Canadian Grand Prix preview – will Mercedes march on in Montreal?

So far, this season has turned into a one-sided Mercedes procession that even the most die hard of Silver Arrows fans would have been hard-pressed to call before the Australian Grand Prix opener.

Six wins from six races, including five 1-2 finishes from the opening five races, means that Lewis Hamilton’s Monaco victory has seen him extend his championship lead to 17 points from teammate Valtteri Bottas.

It’s worrying times for Ferrari already, with Sebastian Vettel a further 38 points adrift of the Finn and Red Bull’s Max Verstappen right on his coat tails.

Ever since pre-season testing in Barcelona, Mercedes and team boss Toto Wolff have been masterful at playing down their own chances and bigging up their rivals – a tactic that has taken the pressure off his drivers and seen Ferrari muddle tactics in an alarming way.

With the championship now moving to one of the most picturesque locations on the calendar on the Ile Notre-Dame in Montreal, Wolff yet again seems to be playing the clever role of spin doctor, hinting that this is a circuit that could suit rivals Ferrari better.

“To a large extent, the challenges of Montreal are opposite to those of Monaco; the Circuit Gilles Villeneuve is a high-speed track with relatively long straights and lots of overtaking possibilities,” said Wolff in the team’s race preview. “Similar to Monaco, however, are the concrete walls that punish any mistakes heavily and a tight qualifying session around this relatively short lap.

“Canada is the seventh race of the season and we are beginning to see more clearly the strengths and weaknesses of our car. In the past six races, we were very strong in the corners but lost time on the straights. This will make Canada a huge challenge for us as the track characteristics could favour our opponents – there are many long straights, and fewer corners in which to make up lap time.”

Another bluff from the Mercedes boss? Quite possibly, especially as his team are likely to bring a first engine upgrade of the season to Montreal to help on the long straights of the Circuit Gilles Villeneuve.

“I know the guys back at the factory are working on developments… I think we will probably have a new engine by the next race, so the car will continue to move forwards, as we will,” said Hamilton after Monaco.

Even more ominously, perhaps, for the opposition, is the fact that the world champion feels he has not performed to the best of his ability so far this season.

“I definitely feel that it’s been quite an average performance from myself, maybe above average but generally quite average for the first six races,” he added. “I feel like I’ve got the best I could get. I’ve arrived prepared – the best prepared I could be – but in terms of extracting the true performance from the car, I feel like I’ve struggled a little bit in these six races.

“I hope, at some stage, that I’m able to crack the issues that I’ve had and get back to the form that I have within me. Whether that’s the next race or 10 races from now, I can’t really say but I am very, very focused on making sure I rectify any of those.”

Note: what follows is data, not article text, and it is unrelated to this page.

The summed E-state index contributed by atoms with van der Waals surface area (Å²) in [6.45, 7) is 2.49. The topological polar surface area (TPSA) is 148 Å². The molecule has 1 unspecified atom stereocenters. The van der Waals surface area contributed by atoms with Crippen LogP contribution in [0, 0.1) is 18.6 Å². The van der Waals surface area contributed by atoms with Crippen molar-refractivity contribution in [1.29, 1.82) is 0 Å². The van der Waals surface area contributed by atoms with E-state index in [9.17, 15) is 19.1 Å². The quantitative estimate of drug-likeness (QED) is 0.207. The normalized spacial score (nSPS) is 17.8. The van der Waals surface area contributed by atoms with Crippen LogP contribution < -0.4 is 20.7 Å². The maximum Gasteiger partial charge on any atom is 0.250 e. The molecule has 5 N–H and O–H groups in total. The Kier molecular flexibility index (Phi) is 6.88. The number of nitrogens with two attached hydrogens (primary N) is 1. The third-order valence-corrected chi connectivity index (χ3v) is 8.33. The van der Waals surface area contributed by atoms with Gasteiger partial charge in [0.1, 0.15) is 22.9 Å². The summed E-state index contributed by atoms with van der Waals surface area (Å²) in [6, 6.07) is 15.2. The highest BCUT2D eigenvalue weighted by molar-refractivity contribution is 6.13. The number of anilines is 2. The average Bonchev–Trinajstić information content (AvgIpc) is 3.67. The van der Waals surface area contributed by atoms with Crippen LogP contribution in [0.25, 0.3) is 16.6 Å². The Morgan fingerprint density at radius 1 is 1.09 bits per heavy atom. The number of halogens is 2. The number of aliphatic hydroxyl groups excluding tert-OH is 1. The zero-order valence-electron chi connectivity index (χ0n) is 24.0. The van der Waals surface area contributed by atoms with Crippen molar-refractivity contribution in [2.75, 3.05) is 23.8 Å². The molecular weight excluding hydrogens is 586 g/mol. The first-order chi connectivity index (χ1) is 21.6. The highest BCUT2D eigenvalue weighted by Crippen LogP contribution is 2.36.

The Circuit Gilles Villeneuve is a tough test of man and machine and similar to Monaco in that any mistake is severely punished due to the lack of run-off. But it’s there that the similarity ends, as this is very much a horsepower circuit with long straights and slow corners that is the toughest test of a car’s brakes.

The temporary nature of the circuit also means that the grip levels increase as the weekend continues, as Ferrari’s Vettel explains in his team’s preview.

“Usually, the track starts off really slippery and it takes quite a while to rubber in and provide a decent level of grip,” said Vettel.

“The track is also known for being stop-and-go, with long straights and heavy braking points, split up by a few slow corners and some chicanes where you need to use the kerbs a lot. The final part of the lap is usually the key: you have to brake perfectly at the big hairpin so that you get the best exit to have a lot of speed on the long straight that leads to the pit lane or the final chicane. This is where you can try and overtake.”

Another driver who will be relishing the tough challenge is Racing Point’s Lance Stroll, and the Montreal local is bound to receive a warm reception from his home fans.

“Nothing beats your home race! I was born in Montreal and grew up there so it’s always a really special week,” said Stroll. “When I was a kid, the Canadian Grand Prix was always the race I went to with my Dad. I can remember being five or six years old and being there when Michael [Schumacher] was winning. He was a real hero of mine.

“The F1 race is a big deal for Montreal. You can feel the excitement and buzz in the city all week, and I really enjoy and feed off that atmosphere. Canadians love F1 and the race has become a tradition for the city. The whole weekend feels like a festival and I get huge support from the fans. Seeing the Canadian flags in the grandstands and knowing that the crowd is behind you feels very special.”

Another driver who will have happy memories about returning to race in Montreal is Williams driver Robert Kubica. Having walked away from a massive accident at the Circuit Gilles Villeneuve in 2007, Kubica made it a fairy-tale turnaround a year later when he piloted his BMW Sauber to victory, winning from teammate Nick Heidfeld and David Coulthard.

“Montreal is a great city and one of my favourite Grands Prix,” said Kubica. “Although it was a long time ago, I have good feelings there and I am excited to return. It is a unique track, very demanding and can be quite tricky. I am looking forward to racing once again in Canada, let’s see what we can achieve this weekend.”

Fraser Masefield

Fraser Masefield

Sports news and features writer, web editor and author.

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